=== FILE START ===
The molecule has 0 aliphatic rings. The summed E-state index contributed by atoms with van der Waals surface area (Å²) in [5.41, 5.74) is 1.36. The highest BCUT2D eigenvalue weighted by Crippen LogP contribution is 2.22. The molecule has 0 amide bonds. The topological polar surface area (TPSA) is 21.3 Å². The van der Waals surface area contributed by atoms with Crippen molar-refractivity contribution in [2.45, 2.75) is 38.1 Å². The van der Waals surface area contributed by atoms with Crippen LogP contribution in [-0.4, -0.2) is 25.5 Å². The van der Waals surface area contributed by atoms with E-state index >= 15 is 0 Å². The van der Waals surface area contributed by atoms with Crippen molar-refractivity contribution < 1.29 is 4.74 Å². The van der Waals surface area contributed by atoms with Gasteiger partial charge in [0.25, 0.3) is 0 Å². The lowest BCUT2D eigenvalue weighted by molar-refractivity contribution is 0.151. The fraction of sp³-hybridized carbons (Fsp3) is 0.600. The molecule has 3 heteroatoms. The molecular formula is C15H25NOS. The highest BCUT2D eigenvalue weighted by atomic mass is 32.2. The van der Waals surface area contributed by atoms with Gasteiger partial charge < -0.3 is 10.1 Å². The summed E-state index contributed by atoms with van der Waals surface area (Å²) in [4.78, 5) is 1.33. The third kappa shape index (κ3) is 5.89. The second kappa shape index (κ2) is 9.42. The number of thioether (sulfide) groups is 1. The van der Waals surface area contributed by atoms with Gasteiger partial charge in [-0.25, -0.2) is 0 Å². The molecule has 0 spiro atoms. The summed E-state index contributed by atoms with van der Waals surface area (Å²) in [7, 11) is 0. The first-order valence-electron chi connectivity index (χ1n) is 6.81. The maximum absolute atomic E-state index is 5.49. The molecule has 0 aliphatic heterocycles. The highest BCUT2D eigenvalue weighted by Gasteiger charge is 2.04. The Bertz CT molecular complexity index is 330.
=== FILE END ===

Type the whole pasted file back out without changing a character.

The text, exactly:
The molecule has 0 aliphatic rings. The summed E-state index contributed by atoms with van der Waals surface area (Å²) in [5.41, 5.74) is 1.36. The highest BCUT2D eigenvalue weighted by Crippen LogP contribution is 2.22. The molecule has 0 amide bonds. The topological polar surface area (TPSA) is 21.3 Å². The van der Waals surface area contributed by atoms with Crippen molar-refractivity contribution in [2.45, 2.75) is 38.1 Å². The van der Waals surface area contributed by atoms with Crippen LogP contribution in [-0.4, -0.2) is 25.5 Å². The van der Waals surface area contributed by atoms with E-state index >= 15 is 0 Å². The van der Waals surface area contributed by atoms with Crippen molar-refractivity contribution < 1.29 is 4.74 Å². The van der Waals surface area contributed by atoms with Gasteiger partial charge in [0.25, 0.3) is 0 Å². The lowest BCUT2D eigenvalue weighted by molar-refractivity contribution is 0.151. The fraction of sp³-hybridized carbons (Fsp3) is 0.600. The molecule has 3 heteroatoms. The molecular formula is C15H25NOS. The highest BCUT2D eigenvalue weighted by atomic mass is 32.2. The van der Waals surface area contributed by atoms with Gasteiger partial charge < -0.3 is 10.1 Å². The summed E-state index contributed by atoms with van der Waals surface area (Å²) in [4.78, 5) is 1.33. The third kappa shape index (κ3) is 5.89. The second kappa shape index (κ2) is 9.42. The number of thioether (sulfide) groups is 1. The van der Waals surface area contributed by atoms with Gasteiger partial charge in [-0.25, -0.2) is 0 Å². The molecule has 0 spiro atoms. The summed E-state index contributed by atoms with van der Waals surface area (Å²) in [7, 11) is 0. The first-order valence-electron chi connectivity index (χ1n) is 6.81. The maximum absolute atomic E-state index is 5.49. The molecule has 0 aliphatic heterocycles. The highest BCUT2D eigenvalue weighted by Gasteiger charge is 2.04. The Bertz CT molecular complexity index is 330.